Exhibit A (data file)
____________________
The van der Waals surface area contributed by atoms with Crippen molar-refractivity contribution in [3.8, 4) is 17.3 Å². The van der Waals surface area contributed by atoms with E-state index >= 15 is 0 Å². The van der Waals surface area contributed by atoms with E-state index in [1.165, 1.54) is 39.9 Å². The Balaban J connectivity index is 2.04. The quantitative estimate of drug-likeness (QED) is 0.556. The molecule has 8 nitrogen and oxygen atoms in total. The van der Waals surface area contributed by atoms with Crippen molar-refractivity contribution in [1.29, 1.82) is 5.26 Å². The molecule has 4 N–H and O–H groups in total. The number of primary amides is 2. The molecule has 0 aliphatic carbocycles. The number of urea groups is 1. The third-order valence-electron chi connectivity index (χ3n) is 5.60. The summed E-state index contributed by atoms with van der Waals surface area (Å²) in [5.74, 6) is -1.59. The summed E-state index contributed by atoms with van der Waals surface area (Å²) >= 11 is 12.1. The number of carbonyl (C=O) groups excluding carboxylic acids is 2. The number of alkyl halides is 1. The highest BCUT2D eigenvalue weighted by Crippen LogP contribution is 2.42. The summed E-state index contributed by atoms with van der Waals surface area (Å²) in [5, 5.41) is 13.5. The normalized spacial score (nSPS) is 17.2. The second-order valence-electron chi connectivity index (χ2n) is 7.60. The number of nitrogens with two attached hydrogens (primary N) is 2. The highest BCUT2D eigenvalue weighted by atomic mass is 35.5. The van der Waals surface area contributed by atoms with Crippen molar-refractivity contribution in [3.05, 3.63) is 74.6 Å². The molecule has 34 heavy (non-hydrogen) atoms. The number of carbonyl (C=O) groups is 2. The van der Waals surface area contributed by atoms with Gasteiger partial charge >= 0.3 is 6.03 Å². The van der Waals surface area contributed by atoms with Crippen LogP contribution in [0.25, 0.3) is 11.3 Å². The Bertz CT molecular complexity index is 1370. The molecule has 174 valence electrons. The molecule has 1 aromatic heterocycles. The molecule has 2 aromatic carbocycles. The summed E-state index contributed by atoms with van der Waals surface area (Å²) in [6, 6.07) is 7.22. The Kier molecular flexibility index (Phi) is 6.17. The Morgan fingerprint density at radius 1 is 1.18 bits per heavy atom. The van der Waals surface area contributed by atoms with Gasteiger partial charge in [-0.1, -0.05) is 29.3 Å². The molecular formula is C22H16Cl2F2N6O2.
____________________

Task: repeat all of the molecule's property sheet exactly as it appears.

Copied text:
The van der Waals surface area contributed by atoms with Crippen molar-refractivity contribution in [3.8, 4) is 17.3 Å². The van der Waals surface area contributed by atoms with E-state index >= 15 is 0 Å². The van der Waals surface area contributed by atoms with E-state index in [1.165, 1.54) is 39.9 Å². The Balaban J connectivity index is 2.04. The quantitative estimate of drug-likeness (QED) is 0.556. The molecule has 8 nitrogen and oxygen atoms in total. The van der Waals surface area contributed by atoms with Crippen molar-refractivity contribution in [1.29, 1.82) is 5.26 Å². The molecule has 4 N–H and O–H groups in total. The number of primary amides is 2. The molecule has 0 aliphatic carbocycles. The number of urea groups is 1. The third-order valence-electron chi connectivity index (χ3n) is 5.60. The summed E-state index contributed by atoms with van der Waals surface area (Å²) in [5.74, 6) is -1.59. The summed E-state index contributed by atoms with van der Waals surface area (Å²) >= 11 is 12.1. The number of carbonyl (C=O) groups excluding carboxylic acids is 2. The number of alkyl halides is 1. The highest BCUT2D eigenvalue weighted by Crippen LogP contribution is 2.42. The summed E-state index contributed by atoms with van der Waals surface area (Å²) in [5, 5.41) is 13.5. The normalized spacial score (nSPS) is 17.2. The second-order valence-electron chi connectivity index (χ2n) is 7.60. The number of nitrogens with two attached hydrogens (primary N) is 2. The highest BCUT2D eigenvalue weighted by atomic mass is 35.5. The van der Waals surface area contributed by atoms with Crippen molar-refractivity contribution in [3.05, 3.63) is 74.6 Å². The molecule has 34 heavy (non-hydrogen) atoms. The number of carbonyl (C=O) groups is 2. The van der Waals surface area contributed by atoms with Gasteiger partial charge >= 0.3 is 6.03 Å². The van der Waals surface area contributed by atoms with Crippen LogP contribution in [0.25, 0.3) is 11.3 Å². The Bertz CT molecular complexity index is 1370. The molecule has 174 valence electrons. The molecule has 1 aromatic heterocycles. The molecule has 2 aromatic carbocycles. The summed E-state index contributed by atoms with van der Waals surface area (Å²) in [6, 6.07) is 7.22. The Kier molecular flexibility index (Phi) is 6.17. The Morgan fingerprint density at radius 1 is 1.18 bits per heavy atom. The van der Waals surface area contributed by atoms with Gasteiger partial charge in [-0.1, -0.05) is 29.3 Å². The molecular formula is C22H16Cl2F2N6O2.